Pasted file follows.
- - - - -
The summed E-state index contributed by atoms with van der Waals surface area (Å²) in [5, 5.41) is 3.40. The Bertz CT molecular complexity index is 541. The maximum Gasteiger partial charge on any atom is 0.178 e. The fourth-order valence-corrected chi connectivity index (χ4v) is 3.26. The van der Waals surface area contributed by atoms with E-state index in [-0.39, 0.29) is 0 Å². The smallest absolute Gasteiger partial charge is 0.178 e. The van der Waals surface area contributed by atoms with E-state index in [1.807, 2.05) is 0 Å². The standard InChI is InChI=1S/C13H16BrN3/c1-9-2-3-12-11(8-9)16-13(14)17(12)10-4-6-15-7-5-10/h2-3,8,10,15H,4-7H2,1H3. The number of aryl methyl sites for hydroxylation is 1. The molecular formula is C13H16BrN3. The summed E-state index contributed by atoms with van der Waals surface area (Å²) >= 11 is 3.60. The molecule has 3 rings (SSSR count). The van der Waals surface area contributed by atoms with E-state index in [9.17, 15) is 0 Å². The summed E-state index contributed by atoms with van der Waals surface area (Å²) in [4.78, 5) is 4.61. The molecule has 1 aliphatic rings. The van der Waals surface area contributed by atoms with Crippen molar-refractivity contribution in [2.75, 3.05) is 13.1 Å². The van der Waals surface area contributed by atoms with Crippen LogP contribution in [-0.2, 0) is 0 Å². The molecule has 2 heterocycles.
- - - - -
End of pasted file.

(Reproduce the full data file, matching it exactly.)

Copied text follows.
The summed E-state index contributed by atoms with van der Waals surface area (Å²) in [5, 5.41) is 3.40. The Bertz CT molecular complexity index is 541. The maximum Gasteiger partial charge on any atom is 0.178 e. The fourth-order valence-corrected chi connectivity index (χ4v) is 3.26. The van der Waals surface area contributed by atoms with E-state index in [-0.39, 0.29) is 0 Å². The smallest absolute Gasteiger partial charge is 0.178 e. The van der Waals surface area contributed by atoms with E-state index in [1.807, 2.05) is 0 Å². The standard InChI is InChI=1S/C13H16BrN3/c1-9-2-3-12-11(8-9)16-13(14)17(12)10-4-6-15-7-5-10/h2-3,8,10,15H,4-7H2,1H3. The number of aryl methyl sites for hydroxylation is 1. The molecular formula is C13H16BrN3. The summed E-state index contributed by atoms with van der Waals surface area (Å²) >= 11 is 3.60. The molecule has 3 rings (SSSR count). The van der Waals surface area contributed by atoms with E-state index in [9.17, 15) is 0 Å². The summed E-state index contributed by atoms with van der Waals surface area (Å²) in [4.78, 5) is 4.61. The molecule has 1 aliphatic rings. The van der Waals surface area contributed by atoms with Crippen molar-refractivity contribution in [2.75, 3.05) is 13.1 Å². The van der Waals surface area contributed by atoms with Crippen LogP contribution in [-0.2, 0) is 0 Å². The molecule has 2 heterocycles.